October 12, 2011 (Sukkot)

The emotional high of the Days of Awe is still an uplifting memory. We have attempted to cleanse our souls, and if we are really honest with ourselves, we might admit that we are feeling pretty good about the experience. Ironically, perhaps we might even be feeling a bit smug. Sukkot, which we begin tonight, is important in helping overcome this tendency.

Our Torah portion from Leviticus for the first two days of Sukkot begins with the reminder not to profane God’s name.  We are called upon to live our days through actions that sanctify our existence.  The concepts of “profaning God’s name,” chilul HaShem, and “sanctifying God’s name,” kiddush HaShem, introduce our special Torah passage from Leviticus.  The separation between these two concepts is often a fine line. Our High Holy Days experience has hopefully helped us gain insights that will inspire us to sanctify our daily lives, thereby elevating our sense of humanity. Yet when we bask in the glow of our own holiness, we profane its very meaning in our lives. Our tradition tells us that the righteous praise God’s glory. This is the nature of kiddush HaShem.

The parashah moves from the ethical principles just mentioned to a comprehensive description of the sacred festivals and holy days of the Jewish year. This juxtaposition is important because it offers us a clear and practical way that we can sanctify our lives and, by so doing, sanctify God’s name. Each of these holidays should be acknowledged as a holy convocation: a time for us to gather together, put aside our daily tasks and routines, and affirm our commitment to the uniqueness of the covenant ofIsrael. Each sacred occasion comes with its obligations, and the fulfillment of these rituals strengthens our resolve to live lives hallowed by the faith ofIsrael.

The two distinct tasks of the weeklong celebration of Sukkot are the selection of four specific species of vegetation as stated in Vaykira, Leviticus 23:40, the lulav and the etrog, and in Leviticus 23:42-43, “You shall live in booths seven days; all citizens in Israel shall live in booths, in order that future generations may know that I made the Israelite people live in booths when I brought them out of the land of Egypt, I the Eternal your God.”

There is a midrash that relates each of the four species to parts of the body. The product of the hadar tree (the etrog) resembles the heart, which the Rabbis understood as the place of understanding. The branches of the palm (the lulav) have a likeness to the spine, symbolic of uprightness. The boughs of the leafy trees (the myrtle branches) model the eyes, which are for enlightenment. The willows of the brook (the willow branches) recall our lips, which we can use in prayer. The midrash uses these bodily references to remind us that we sanctify life with our whole beings.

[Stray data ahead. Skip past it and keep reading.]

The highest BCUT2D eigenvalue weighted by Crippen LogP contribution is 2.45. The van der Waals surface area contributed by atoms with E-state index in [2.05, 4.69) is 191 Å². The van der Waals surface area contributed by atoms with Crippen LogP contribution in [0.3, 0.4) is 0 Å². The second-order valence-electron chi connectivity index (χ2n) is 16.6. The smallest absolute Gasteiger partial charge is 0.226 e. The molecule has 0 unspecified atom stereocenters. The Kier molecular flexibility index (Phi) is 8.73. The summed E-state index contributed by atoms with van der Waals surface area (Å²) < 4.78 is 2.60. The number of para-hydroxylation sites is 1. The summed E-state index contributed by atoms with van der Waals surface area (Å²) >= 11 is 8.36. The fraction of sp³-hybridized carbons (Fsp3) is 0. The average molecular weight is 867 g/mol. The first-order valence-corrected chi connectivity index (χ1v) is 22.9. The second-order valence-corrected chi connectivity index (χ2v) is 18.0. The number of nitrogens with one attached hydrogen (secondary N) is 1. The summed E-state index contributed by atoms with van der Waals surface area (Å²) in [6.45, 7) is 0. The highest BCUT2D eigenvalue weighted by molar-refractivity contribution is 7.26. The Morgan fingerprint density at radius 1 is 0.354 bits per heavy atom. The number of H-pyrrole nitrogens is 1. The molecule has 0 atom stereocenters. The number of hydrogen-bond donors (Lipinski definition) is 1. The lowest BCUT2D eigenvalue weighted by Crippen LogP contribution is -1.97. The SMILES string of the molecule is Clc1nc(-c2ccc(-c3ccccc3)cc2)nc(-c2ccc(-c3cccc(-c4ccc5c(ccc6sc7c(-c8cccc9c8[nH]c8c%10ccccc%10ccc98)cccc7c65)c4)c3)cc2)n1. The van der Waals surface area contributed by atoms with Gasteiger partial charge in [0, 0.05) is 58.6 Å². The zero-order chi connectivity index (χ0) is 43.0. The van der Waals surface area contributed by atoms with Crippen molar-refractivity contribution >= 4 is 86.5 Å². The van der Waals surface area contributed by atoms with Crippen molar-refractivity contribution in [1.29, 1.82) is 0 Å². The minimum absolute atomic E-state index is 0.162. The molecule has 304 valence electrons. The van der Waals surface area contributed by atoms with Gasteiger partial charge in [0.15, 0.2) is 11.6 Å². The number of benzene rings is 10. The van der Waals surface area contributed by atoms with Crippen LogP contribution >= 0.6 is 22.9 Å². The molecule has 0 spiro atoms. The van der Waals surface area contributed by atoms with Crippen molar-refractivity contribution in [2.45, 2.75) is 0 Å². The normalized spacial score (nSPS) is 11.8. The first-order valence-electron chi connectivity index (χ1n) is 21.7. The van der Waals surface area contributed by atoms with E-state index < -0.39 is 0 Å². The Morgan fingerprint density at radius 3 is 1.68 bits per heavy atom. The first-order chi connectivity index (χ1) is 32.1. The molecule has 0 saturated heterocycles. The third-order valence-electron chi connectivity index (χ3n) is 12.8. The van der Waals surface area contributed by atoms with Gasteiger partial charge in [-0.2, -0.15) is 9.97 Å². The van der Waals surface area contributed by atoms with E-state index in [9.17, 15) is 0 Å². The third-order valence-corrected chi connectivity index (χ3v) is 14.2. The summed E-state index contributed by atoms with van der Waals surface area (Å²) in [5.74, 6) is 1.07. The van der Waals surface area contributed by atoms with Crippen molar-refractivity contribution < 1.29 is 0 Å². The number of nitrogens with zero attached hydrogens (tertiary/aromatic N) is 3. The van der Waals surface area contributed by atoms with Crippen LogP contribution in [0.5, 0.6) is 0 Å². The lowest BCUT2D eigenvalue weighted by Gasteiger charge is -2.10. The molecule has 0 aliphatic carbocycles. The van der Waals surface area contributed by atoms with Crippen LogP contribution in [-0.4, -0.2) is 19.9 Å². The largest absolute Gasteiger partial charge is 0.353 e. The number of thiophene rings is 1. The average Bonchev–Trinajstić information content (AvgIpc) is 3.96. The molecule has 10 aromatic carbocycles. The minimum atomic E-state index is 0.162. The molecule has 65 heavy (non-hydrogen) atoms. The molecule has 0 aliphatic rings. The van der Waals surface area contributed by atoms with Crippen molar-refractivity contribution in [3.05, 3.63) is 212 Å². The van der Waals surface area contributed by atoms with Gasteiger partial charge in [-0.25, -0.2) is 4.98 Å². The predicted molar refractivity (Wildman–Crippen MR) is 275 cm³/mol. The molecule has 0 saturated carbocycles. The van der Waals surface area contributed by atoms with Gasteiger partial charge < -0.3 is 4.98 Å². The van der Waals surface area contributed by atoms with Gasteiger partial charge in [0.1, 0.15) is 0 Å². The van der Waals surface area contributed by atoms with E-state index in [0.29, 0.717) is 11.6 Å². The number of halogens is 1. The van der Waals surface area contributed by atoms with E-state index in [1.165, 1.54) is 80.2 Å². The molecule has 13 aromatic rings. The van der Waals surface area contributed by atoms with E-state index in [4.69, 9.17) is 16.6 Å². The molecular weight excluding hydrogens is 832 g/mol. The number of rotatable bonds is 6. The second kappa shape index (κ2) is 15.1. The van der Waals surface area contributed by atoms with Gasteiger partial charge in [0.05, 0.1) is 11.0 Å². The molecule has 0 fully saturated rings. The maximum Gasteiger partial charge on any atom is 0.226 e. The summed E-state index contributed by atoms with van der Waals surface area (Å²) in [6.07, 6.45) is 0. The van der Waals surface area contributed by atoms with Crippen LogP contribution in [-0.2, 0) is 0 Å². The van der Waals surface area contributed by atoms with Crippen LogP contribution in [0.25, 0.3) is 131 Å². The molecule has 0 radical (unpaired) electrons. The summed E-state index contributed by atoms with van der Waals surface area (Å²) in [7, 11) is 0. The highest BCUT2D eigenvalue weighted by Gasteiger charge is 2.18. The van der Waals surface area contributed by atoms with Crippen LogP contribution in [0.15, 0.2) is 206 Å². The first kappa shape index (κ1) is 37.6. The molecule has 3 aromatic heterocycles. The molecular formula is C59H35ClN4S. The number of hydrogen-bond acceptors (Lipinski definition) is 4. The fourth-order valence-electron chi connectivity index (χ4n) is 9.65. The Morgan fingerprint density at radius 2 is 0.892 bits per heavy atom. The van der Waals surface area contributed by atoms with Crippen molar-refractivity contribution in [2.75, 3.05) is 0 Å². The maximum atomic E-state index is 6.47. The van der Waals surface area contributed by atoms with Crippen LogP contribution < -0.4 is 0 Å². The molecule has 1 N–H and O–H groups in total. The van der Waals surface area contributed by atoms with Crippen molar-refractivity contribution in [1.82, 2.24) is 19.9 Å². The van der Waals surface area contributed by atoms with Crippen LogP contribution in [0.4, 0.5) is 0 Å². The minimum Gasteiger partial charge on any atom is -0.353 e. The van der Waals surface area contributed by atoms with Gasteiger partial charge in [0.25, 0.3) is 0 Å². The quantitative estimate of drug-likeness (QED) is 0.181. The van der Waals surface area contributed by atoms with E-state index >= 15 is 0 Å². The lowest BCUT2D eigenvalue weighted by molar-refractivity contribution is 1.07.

What a fine balance we struggle with each day! We know that the heart can be the seat of understanding, but it can also become hardened and leave us compassionless. We know that when we perform deeds of loving-kindness we walk upright, but there are moments, too, when we act spinelessly. We are aware that with our eyes we can see visions of how to make the world a better place, but we also know that we often walk sightless among miracles. And we are all too aware that while our lips may offer prayers, sometimes we use them to speak words of hurt or disrespect. These symbols of our Sukkot harvest remind us that the choice is ours. We have the ability to sanctify or to profane. Which will we choose?

Perhaps it is the symbol of the sukkah that reminds us of the urgency of the choice. The frail, impermanent booth that provides some shade but hardly offers any protection from the elements is, ironically, our symbol of faith. It serves as the counterbalance to our self-righteousness, our post–High Holy Days smugness. Lest we too quickly forget the message of the Un’taneh Tokef, the sukkah reminds us of life’s fragility. We do not know the length of our days, but we do have the ability with the time afforded us to make each and every day have meaning. As we grow older, the sukkah’s fragility is a reminder of our own mortality.

We build our sukkah knowing that in a week’s time we will take them down. We live our lives knowing that our days are finite and that we will return to the dust from which we came. But in the meantime we have a choice. This Shabbat of Chol HaMoed Sukkot we read Kohelet, Ecclesiastes to assist in retaining our perspectives during this season of happiness by reading this sobering book, the work of King Solomon, the wisest of men.  Please join us to ponder these thoughts.  May we choose wisely so that our days will have meaning and our acts will exemplify kiddush HaShem.

Chag Sukkot Sameach (Happy Sukkot)!

Rabbi Jeffrey Abraham